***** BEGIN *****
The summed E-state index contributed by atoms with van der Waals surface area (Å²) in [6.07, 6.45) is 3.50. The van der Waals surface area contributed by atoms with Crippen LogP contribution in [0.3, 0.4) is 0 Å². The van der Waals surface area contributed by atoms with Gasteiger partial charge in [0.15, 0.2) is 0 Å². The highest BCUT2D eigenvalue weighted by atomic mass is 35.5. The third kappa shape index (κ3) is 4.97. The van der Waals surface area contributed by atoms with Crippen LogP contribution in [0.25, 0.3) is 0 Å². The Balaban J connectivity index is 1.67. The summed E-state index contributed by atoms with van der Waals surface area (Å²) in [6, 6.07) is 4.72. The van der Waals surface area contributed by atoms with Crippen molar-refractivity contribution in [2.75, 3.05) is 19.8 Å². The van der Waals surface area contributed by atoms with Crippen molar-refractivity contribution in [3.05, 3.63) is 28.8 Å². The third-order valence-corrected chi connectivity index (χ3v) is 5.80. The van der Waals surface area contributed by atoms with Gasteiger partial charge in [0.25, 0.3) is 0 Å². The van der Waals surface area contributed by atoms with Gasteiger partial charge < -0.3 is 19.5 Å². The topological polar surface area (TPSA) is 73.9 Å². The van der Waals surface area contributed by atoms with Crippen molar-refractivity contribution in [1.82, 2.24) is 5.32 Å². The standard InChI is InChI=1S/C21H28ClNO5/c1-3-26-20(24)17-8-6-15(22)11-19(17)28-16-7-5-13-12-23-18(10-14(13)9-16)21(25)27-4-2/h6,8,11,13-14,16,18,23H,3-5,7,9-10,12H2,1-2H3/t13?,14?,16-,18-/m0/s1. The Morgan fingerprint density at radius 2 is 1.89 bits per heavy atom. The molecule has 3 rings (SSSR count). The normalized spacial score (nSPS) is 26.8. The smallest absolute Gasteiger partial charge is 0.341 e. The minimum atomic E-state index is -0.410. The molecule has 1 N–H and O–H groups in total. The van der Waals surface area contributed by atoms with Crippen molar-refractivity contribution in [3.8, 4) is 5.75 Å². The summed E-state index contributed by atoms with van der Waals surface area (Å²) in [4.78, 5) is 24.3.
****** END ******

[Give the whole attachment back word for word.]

The summed E-state index contributed by atoms with van der Waals surface area (Å²) in [6.07, 6.45) is 3.50. The van der Waals surface area contributed by atoms with Crippen LogP contribution in [0.3, 0.4) is 0 Å². The van der Waals surface area contributed by atoms with Gasteiger partial charge in [0.15, 0.2) is 0 Å². The highest BCUT2D eigenvalue weighted by atomic mass is 35.5. The third kappa shape index (κ3) is 4.97. The van der Waals surface area contributed by atoms with Crippen LogP contribution in [0.25, 0.3) is 0 Å². The Balaban J connectivity index is 1.67. The summed E-state index contributed by atoms with van der Waals surface area (Å²) in [6, 6.07) is 4.72. The van der Waals surface area contributed by atoms with Crippen molar-refractivity contribution in [2.75, 3.05) is 19.8 Å². The van der Waals surface area contributed by atoms with Crippen molar-refractivity contribution in [3.05, 3.63) is 28.8 Å². The third-order valence-corrected chi connectivity index (χ3v) is 5.80. The van der Waals surface area contributed by atoms with Gasteiger partial charge in [0.25, 0.3) is 0 Å². The van der Waals surface area contributed by atoms with Gasteiger partial charge < -0.3 is 19.5 Å². The topological polar surface area (TPSA) is 73.9 Å². The van der Waals surface area contributed by atoms with Crippen molar-refractivity contribution in [1.82, 2.24) is 5.32 Å². The standard InChI is InChI=1S/C21H28ClNO5/c1-3-26-20(24)17-8-6-15(22)11-19(17)28-16-7-5-13-12-23-18(10-14(13)9-16)21(25)27-4-2/h6,8,11,13-14,16,18,23H,3-5,7,9-10,12H2,1-2H3/t13?,14?,16-,18-/m0/s1. The Morgan fingerprint density at radius 2 is 1.89 bits per heavy atom. The molecule has 3 rings (SSSR count). The normalized spacial score (nSPS) is 26.8. The smallest absolute Gasteiger partial charge is 0.341 e. The minimum atomic E-state index is -0.410. The molecule has 1 N–H and O–H groups in total. The van der Waals surface area contributed by atoms with Crippen molar-refractivity contribution in [3.8, 4) is 5.75 Å². The summed E-state index contributed by atoms with van der Waals surface area (Å²) in [4.78, 5) is 24.3.